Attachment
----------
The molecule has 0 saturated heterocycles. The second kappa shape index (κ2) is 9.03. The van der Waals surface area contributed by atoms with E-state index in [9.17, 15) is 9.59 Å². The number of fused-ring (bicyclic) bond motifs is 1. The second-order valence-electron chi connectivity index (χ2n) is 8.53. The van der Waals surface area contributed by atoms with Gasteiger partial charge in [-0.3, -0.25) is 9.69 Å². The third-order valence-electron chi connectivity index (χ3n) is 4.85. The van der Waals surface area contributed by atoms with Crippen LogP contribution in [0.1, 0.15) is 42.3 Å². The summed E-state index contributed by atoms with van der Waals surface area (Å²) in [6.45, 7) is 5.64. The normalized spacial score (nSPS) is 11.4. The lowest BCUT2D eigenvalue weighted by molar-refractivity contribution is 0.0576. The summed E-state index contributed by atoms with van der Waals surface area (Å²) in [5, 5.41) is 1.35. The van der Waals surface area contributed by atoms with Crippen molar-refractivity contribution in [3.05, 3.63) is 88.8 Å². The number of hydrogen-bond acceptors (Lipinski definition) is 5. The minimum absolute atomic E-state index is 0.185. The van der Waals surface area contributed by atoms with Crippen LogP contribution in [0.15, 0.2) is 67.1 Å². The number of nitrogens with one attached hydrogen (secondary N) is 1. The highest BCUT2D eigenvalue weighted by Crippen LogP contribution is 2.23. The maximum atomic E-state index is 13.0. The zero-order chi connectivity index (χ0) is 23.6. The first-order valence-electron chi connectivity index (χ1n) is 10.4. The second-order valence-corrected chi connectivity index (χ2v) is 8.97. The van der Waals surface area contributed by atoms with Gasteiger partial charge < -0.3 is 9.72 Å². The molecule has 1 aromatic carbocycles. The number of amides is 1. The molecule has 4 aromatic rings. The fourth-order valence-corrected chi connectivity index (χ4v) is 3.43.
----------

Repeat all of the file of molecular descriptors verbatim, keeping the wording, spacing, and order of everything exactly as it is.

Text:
The molecule has 0 saturated heterocycles. The second kappa shape index (κ2) is 9.03. The van der Waals surface area contributed by atoms with E-state index in [9.17, 15) is 9.59 Å². The number of fused-ring (bicyclic) bond motifs is 1. The second-order valence-electron chi connectivity index (χ2n) is 8.53. The van der Waals surface area contributed by atoms with Gasteiger partial charge in [-0.3, -0.25) is 9.69 Å². The third-order valence-electron chi connectivity index (χ3n) is 4.85. The van der Waals surface area contributed by atoms with Crippen LogP contribution in [0.1, 0.15) is 42.3 Å². The summed E-state index contributed by atoms with van der Waals surface area (Å²) in [6.45, 7) is 5.64. The normalized spacial score (nSPS) is 11.4. The lowest BCUT2D eigenvalue weighted by molar-refractivity contribution is 0.0576. The summed E-state index contributed by atoms with van der Waals surface area (Å²) in [5, 5.41) is 1.35. The van der Waals surface area contributed by atoms with Crippen molar-refractivity contribution in [3.05, 3.63) is 88.8 Å². The number of hydrogen-bond acceptors (Lipinski definition) is 5. The minimum absolute atomic E-state index is 0.185. The van der Waals surface area contributed by atoms with Crippen LogP contribution in [0.15, 0.2) is 67.1 Å². The number of nitrogens with one attached hydrogen (secondary N) is 1. The highest BCUT2D eigenvalue weighted by Crippen LogP contribution is 2.23. The maximum atomic E-state index is 13.0. The zero-order chi connectivity index (χ0) is 23.6. The first-order valence-electron chi connectivity index (χ1n) is 10.4. The second-order valence-corrected chi connectivity index (χ2v) is 8.97. The van der Waals surface area contributed by atoms with Gasteiger partial charge < -0.3 is 9.72 Å². The molecule has 1 aromatic carbocycles. The number of amides is 1. The molecule has 4 aromatic rings. The fourth-order valence-corrected chi connectivity index (χ4v) is 3.43.